Cincinnati lawyer Robert L. Schwartz pleaded guilty to federal charges of mail fraud and filing a false income tax return in connection with his handling of Hersh's estate.

Schwartz was supposed to move Hersh's money into trusts that would be used to benefit worthy causes, but federal prosecutors say he used most of the money for personal expenditures and gifts to friends and associates.

The fraud charge is tied to his failure to give $2.5 million to Hadassah Hospital in Israel, as Hersh had instructed him to do. Schwartz also gave away large sums of money from a $6.3 million "discretionary trust" that he controlled, prosecutors say.

Full Article and Source:
Lawyer pleads guilty to mail fraud

Judge Accused of Violating Judicial Rules

A circuit judge testified that he intended no improper action when he remained involved in an estate case he first took on before he was elected to the bench.

Circuit Judge L.T. Simes of Helena, who has been sanctioned three times previously by the Arkansas Judicial Discipline Commission, is accused of violating judicial rules by acting as an attorney while he was on the bench. It came out in testimony that Simes has been the subject of 24 complaints since 2004.

Complaints before the commission are kept sealed until they reach the point of a formal charge. Most of the 24 accusations against Simes were dismissed but commission investigator Lance Womack said there are four open cases against Simes, including the estate matter. That's in addition to the three sanctions.

Full Article and Source:
Arkansas Judge Defends Himself in Impropriety Case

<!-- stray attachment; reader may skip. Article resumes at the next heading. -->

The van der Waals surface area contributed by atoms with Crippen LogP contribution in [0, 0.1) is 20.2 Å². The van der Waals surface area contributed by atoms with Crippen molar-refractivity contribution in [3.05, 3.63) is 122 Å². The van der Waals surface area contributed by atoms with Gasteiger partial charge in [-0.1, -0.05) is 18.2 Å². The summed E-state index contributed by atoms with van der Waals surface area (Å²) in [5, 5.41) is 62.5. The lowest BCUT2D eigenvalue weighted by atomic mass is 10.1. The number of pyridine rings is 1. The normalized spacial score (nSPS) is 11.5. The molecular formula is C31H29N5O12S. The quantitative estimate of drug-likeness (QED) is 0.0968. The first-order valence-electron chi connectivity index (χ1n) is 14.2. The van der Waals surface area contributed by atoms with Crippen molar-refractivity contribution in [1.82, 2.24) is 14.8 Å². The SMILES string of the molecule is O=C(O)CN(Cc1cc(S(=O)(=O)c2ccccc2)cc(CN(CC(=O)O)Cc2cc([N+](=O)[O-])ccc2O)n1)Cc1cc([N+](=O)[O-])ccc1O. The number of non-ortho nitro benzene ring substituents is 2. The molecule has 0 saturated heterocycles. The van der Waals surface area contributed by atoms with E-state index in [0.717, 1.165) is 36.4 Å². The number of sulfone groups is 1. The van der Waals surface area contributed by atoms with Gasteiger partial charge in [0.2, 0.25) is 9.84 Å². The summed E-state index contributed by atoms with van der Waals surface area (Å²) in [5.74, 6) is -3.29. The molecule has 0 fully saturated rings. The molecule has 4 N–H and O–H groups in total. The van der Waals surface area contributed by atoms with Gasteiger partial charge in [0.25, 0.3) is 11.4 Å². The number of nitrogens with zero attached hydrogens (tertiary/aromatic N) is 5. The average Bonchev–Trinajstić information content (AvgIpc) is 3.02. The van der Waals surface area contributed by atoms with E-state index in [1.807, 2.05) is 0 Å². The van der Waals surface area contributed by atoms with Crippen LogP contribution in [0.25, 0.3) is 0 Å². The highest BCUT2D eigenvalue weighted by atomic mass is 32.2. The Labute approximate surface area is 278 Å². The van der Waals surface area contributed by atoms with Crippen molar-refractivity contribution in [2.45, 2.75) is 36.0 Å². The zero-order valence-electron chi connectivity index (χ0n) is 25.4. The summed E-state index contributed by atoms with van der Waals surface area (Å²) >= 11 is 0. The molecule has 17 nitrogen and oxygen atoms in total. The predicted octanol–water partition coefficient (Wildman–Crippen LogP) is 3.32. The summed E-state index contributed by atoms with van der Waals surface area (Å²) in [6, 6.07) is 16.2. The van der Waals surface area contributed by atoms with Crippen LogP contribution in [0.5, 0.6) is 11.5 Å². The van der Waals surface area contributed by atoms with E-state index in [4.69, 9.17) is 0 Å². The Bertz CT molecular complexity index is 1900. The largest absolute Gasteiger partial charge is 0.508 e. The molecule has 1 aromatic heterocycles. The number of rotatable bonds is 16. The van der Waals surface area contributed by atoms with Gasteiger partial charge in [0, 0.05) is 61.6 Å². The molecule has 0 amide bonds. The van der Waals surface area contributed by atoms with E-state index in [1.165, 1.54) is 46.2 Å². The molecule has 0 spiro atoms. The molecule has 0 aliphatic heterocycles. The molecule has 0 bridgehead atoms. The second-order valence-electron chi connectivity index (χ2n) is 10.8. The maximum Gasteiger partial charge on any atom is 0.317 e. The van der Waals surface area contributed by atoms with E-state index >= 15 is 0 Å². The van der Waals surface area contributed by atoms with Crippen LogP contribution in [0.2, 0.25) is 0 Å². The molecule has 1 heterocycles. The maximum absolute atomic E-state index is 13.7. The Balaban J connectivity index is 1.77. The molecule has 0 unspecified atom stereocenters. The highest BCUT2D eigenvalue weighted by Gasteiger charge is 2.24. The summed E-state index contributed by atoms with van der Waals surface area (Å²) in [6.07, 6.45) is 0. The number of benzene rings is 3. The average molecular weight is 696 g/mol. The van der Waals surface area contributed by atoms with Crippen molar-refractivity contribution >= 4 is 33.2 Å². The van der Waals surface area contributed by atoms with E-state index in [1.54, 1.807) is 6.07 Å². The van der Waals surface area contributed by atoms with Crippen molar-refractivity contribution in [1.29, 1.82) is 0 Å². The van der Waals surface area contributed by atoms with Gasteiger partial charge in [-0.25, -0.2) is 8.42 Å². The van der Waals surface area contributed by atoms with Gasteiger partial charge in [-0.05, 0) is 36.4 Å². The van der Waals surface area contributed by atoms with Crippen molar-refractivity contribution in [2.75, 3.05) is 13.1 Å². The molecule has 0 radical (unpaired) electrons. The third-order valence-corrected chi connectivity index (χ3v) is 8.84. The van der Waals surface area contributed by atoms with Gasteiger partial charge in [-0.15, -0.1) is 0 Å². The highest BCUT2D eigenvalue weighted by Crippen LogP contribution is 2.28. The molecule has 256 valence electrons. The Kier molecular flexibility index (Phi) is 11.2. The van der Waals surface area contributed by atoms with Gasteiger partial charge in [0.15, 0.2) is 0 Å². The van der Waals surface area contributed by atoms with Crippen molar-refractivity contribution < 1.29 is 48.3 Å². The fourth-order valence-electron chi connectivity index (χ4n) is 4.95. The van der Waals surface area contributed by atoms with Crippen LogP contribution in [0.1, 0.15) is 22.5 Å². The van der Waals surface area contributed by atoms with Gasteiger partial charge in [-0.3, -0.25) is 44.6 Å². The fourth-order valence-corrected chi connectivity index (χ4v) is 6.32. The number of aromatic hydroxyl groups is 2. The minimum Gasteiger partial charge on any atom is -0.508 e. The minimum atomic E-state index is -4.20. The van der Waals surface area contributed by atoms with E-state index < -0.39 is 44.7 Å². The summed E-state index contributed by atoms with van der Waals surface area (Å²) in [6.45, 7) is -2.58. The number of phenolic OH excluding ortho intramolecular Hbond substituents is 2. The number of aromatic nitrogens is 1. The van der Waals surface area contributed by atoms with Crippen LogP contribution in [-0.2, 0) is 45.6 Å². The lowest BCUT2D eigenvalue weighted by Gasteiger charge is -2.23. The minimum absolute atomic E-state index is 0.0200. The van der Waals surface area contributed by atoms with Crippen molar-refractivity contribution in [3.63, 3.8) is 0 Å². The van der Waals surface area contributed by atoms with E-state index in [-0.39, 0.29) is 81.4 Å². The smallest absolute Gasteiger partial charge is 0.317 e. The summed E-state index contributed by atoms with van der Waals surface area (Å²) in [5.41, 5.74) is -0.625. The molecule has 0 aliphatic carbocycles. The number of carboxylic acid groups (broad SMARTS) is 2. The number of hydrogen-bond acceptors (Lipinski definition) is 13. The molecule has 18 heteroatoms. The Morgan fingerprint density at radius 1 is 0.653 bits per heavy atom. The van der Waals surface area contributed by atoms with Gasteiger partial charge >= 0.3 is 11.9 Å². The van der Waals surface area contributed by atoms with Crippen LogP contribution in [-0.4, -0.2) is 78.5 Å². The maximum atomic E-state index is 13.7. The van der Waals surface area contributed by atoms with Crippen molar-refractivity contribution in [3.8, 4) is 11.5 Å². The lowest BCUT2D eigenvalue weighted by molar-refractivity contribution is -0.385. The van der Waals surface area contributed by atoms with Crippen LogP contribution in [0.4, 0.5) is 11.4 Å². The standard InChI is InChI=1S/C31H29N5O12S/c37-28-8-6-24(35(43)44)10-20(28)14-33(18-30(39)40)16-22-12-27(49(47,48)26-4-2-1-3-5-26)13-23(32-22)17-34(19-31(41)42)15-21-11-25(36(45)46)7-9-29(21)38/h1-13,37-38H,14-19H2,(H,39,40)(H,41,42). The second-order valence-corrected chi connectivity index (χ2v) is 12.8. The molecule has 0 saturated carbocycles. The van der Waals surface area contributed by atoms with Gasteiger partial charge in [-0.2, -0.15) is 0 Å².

Chamber of Commerce for Persons with Disabilities

Pete Schoemann wants to build a bridge between the business and disabled communities.

The Orlando attorney is part of both worlds: A partner in the law firm Broad and Cassel, he has two sons with autism. He founded the Chamber of Commerce for Persons with Disabilities Inc. two years ago and is now looking to expand the organization's regional focus to a national one.

The Chamber hopes to be an umbrella organization for groups across the U.S. that promote the disability community and help disabled entrepreneurs get businesses off the ground.

Like more traditional chambers, the group wants to create a place to network. But it will also deal with issues that affect disabled entrepreneurs - such as changing federal contracting programs to include disability businesses.

Rogue Gallart, president of the Central Florida Disability Chamber: "The end result is to get off (Social Security) disability."

Full Article and Source:
Attorney building chamber for disabled

Attorney Ordered to Mental Health Evaluation

An attorney who repeatedly failed to submit to a court-ordered mental health evaluation has been suspended for three years by an appeals panel that upheld a professional misconduct charge against the lawyer.

Although attorney Cheryl K. Brodsky had no prior disciplinary history, the panel in Matter of Brodsky, 2006-09233, ruled that she was in "violation of an explicit directive ... that she be examined by a qualified medical expert, irrespective of whether or not she agrees with the underlying premise."

Brodsky's suspension arose from a grievance filed in 2006 by Paul J. Kenny, now chief clerk of the Appellate Term, who said that Brodsky, at an interview for a court attorney position, had claimed she was married to Queens Supreme Court Administrative Judge Jeremy S. Weinstein.

Full Article and Source:
Attorney's Failure to Pursue Mental Health Evaluation Leads to Suspension